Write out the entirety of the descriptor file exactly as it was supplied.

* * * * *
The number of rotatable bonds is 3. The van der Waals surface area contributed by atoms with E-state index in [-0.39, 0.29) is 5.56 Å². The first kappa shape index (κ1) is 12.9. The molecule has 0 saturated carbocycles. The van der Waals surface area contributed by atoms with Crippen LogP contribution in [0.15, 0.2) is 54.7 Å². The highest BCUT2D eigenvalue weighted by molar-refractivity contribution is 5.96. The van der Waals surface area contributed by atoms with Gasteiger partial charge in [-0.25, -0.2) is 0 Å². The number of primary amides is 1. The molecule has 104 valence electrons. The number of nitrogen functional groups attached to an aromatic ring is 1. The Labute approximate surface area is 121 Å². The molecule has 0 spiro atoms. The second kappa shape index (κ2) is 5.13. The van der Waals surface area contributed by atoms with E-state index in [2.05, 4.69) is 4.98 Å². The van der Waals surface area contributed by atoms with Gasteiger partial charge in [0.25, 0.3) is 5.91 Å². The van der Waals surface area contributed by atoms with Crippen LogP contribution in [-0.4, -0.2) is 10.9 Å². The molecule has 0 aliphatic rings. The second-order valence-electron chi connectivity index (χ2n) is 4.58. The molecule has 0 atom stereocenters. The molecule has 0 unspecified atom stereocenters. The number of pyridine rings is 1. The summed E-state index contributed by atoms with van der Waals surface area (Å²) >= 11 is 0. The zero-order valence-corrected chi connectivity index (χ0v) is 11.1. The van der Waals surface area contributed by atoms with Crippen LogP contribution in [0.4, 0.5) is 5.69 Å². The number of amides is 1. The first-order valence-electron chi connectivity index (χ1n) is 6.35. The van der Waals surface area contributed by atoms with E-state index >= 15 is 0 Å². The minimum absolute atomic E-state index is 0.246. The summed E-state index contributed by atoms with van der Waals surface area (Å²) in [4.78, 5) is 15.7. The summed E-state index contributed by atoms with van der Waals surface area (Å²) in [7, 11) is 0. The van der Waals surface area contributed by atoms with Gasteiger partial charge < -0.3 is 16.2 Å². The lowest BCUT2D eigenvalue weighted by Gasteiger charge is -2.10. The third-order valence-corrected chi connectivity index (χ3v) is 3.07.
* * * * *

The number of rotatable bonds is 3. The van der Waals surface area contributed by atoms with E-state index in [-0.39, 0.29) is 5.56 Å². The first kappa shape index (κ1) is 12.9. The molecule has 0 saturated carbocycles. The van der Waals surface area contributed by atoms with Crippen LogP contribution in [0.15, 0.2) is 54.7 Å². The highest BCUT2D eigenvalue weighted by molar-refractivity contribution is 5.96. The van der Waals surface area contributed by atoms with Gasteiger partial charge in [-0.25, -0.2) is 0 Å². The number of primary amides is 1. The molecule has 104 valence electrons. The number of nitrogen functional groups attached to an aromatic ring is 1. The Labute approximate surface area is 121 Å². The molecule has 0 spiro atoms. The second kappa shape index (κ2) is 5.13. The van der Waals surface area contributed by atoms with E-state index in [2.05, 4.69) is 4.98 Å². The van der Waals surface area contributed by atoms with Gasteiger partial charge in [0.25, 0.3) is 5.91 Å². The van der Waals surface area contributed by atoms with Crippen LogP contribution in [-0.4, -0.2) is 10.9 Å². The molecule has 0 aliphatic rings. The second-order valence-electron chi connectivity index (χ2n) is 4.58. The molecule has 0 atom stereocenters. The molecule has 0 unspecified atom stereocenters. The number of pyridine rings is 1. The summed E-state index contributed by atoms with van der Waals surface area (Å²) >= 11 is 0. The zero-order valence-corrected chi connectivity index (χ0v) is 11.1. The van der Waals surface area contributed by atoms with Crippen LogP contribution in [0.4, 0.5) is 5.69 Å². The number of amides is 1. The first-order valence-electron chi connectivity index (χ1n) is 6.35. The van der Waals surface area contributed by atoms with E-state index >= 15 is 0 Å². The minimum absolute atomic E-state index is 0.246. The summed E-state index contributed by atoms with van der Waals surface area (Å²) in [4.78, 5) is 15.7. The summed E-state index contributed by atoms with van der Waals surface area (Å²) in [7, 11) is 0. The van der Waals surface area contributed by atoms with Gasteiger partial charge < -0.3 is 16.2 Å². The lowest BCUT2D eigenvalue weighted by Gasteiger charge is -2.10. The third-order valence-corrected chi connectivity index (χ3v) is 3.07.